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Hello from the JAX team!

We'd like to take this opportunity to give a shout out to some of the awesome projects folks are building on top of JAX, e.g.,

* Flax, a neural network library for JAX (https://github.com/google/flax)

* Haiku, a neural network library for JAX inspired by Sonnet (https://github.com/deepmind/dm-haiku)

* RLax, a library for building reinforcement learning agents (https://github.com/deepmind/rlax)

* NumPyro, a probabilistic programming library on top of JAX (https://github.com/pyro-ppl/numpyro)

* JAX-MD, a differentiable molecular dynamics package built on top of JAX (https://github.com/google/jax-md)




I've noticed that many JAX libraries (including those from Google) seem to adopt an object-oriented style more similar to Torch/Keras rather than JAX's functional style demonstrated in modules like jax.experimental.stax. This is disappointing since stax is quite clean and these libraries seem to use a lot of hacks to make OO work with JAX. Is there an effort to implement and maintain more full-featured functional libraries in the jax/stax style?


I've been involved w. jax/stax/trax/flax - I think the real issue w. the stax-like functional form is that it gets unwieldy very quickly when dealing w. more complicated models that are natively general-graphs as opposed to simple sequential pipelines that can be trivially mapped to a combinator expression tree. Of course there are many solutions here, but ultimately if you're building an NN library you need to build something that ML researchers actually want to use daily, and that tends to look closer to hackable pytorch-like DSLs rather than higher-order functional code - which often looks elegant but tends to hurt readability and rework speed.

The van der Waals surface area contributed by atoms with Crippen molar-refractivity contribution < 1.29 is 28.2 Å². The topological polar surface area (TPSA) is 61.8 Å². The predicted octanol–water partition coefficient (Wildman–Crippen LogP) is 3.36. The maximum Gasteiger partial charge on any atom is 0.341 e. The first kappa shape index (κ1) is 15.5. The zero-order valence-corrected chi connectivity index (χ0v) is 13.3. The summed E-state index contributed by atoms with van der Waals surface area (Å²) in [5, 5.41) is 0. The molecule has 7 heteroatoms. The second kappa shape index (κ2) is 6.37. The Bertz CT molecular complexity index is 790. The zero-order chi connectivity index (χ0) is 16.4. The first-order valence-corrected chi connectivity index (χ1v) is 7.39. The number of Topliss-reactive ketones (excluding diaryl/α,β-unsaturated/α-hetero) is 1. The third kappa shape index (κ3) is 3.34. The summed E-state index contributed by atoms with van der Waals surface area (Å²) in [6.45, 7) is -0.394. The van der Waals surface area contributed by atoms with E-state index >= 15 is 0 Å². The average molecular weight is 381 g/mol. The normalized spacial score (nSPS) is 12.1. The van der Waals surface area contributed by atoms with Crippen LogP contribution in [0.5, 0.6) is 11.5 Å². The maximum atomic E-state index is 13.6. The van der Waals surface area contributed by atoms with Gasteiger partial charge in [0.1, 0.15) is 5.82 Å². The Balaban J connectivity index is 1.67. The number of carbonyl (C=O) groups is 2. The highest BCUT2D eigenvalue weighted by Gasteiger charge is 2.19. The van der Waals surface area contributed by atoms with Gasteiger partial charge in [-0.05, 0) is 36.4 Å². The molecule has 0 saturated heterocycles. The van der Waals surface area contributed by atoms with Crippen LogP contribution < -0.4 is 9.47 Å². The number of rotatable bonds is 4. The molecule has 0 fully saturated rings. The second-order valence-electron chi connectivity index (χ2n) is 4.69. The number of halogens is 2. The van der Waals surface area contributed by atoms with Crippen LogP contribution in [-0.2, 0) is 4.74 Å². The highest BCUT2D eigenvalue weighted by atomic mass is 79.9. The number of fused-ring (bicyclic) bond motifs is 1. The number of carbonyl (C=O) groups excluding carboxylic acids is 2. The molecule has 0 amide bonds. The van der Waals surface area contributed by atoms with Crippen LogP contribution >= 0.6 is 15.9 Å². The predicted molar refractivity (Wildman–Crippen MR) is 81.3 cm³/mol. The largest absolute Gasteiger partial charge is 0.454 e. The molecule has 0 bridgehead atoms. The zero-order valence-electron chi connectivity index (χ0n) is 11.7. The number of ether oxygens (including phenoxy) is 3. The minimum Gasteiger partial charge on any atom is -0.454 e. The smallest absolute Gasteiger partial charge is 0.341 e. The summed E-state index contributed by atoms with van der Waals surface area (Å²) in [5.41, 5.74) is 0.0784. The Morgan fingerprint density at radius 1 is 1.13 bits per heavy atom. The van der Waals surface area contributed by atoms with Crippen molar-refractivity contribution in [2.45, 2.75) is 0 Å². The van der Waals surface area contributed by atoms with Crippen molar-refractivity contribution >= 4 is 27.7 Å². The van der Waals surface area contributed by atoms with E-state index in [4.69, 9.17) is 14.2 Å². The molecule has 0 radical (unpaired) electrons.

Don't forget Neural Tangents, a high level library for building and running experiments with infinite width neural networks: https://github.com/google/neural-tangents


What about Trax (https://github.com/google/trax) and how does it compare with Flax or Haiku?

Interesting that googlers who are supposed to use Tensorflow are now actively developing a new autograd engine and at least three new DL frameworks on top of it. What do you think about this segmentation?


Good catch, I missed Trax! Trax is a configuration-driven neural network framework focused on sequence model research, as a successor to Tensor2Tensor.

Comparisons are hard in general and I don't have a good answer for you right now, but keep in mind most of these libraries are from researchers openly sharing the codebases they develop for their own work. We see the role of JAX as analogous to NumPy, that is, a common substrate on which folks can build these sorts of tools.




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